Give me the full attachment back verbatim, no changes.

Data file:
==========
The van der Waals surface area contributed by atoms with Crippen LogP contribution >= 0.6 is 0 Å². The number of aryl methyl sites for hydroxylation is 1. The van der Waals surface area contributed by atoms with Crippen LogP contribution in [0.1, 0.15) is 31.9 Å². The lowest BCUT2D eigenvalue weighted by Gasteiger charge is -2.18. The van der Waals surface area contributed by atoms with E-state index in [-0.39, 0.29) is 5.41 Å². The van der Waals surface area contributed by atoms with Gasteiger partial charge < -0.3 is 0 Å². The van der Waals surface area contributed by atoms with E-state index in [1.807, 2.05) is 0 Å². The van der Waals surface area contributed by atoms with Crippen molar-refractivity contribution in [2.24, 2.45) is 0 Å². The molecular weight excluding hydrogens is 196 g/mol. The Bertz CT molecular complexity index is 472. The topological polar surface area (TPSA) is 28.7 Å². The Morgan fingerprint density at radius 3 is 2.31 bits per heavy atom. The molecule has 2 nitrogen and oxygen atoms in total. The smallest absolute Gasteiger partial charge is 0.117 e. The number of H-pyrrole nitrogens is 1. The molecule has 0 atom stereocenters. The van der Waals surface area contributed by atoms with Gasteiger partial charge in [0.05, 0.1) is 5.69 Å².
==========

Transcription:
The van der Waals surface area contributed by atoms with Crippen LogP contribution >= 0.6 is 0 Å². The number of aryl methyl sites for hydroxylation is 1. The van der Waals surface area contributed by atoms with Crippen LogP contribution in [0.1, 0.15) is 31.9 Å². The lowest BCUT2D eigenvalue weighted by Gasteiger charge is -2.18. The van der Waals surface area contributed by atoms with E-state index in [-0.39, 0.29) is 5.41 Å². The van der Waals surface area contributed by atoms with Gasteiger partial charge < -0.3 is 0 Å². The van der Waals surface area contributed by atoms with E-state index in [1.807, 2.05) is 0 Å². The van der Waals surface area contributed by atoms with Crippen molar-refractivity contribution in [2.24, 2.45) is 0 Å². The molecular weight excluding hydrogens is 196 g/mol. The Bertz CT molecular complexity index is 472. The topological polar surface area (TPSA) is 28.7 Å². The Morgan fingerprint density at radius 3 is 2.31 bits per heavy atom. The molecule has 2 nitrogen and oxygen atoms in total. The smallest absolute Gasteiger partial charge is 0.117 e. The number of H-pyrrole nitrogens is 1. The molecule has 0 atom stereocenters. The van der Waals surface area contributed by atoms with Gasteiger partial charge in [0.05, 0.1) is 5.69 Å².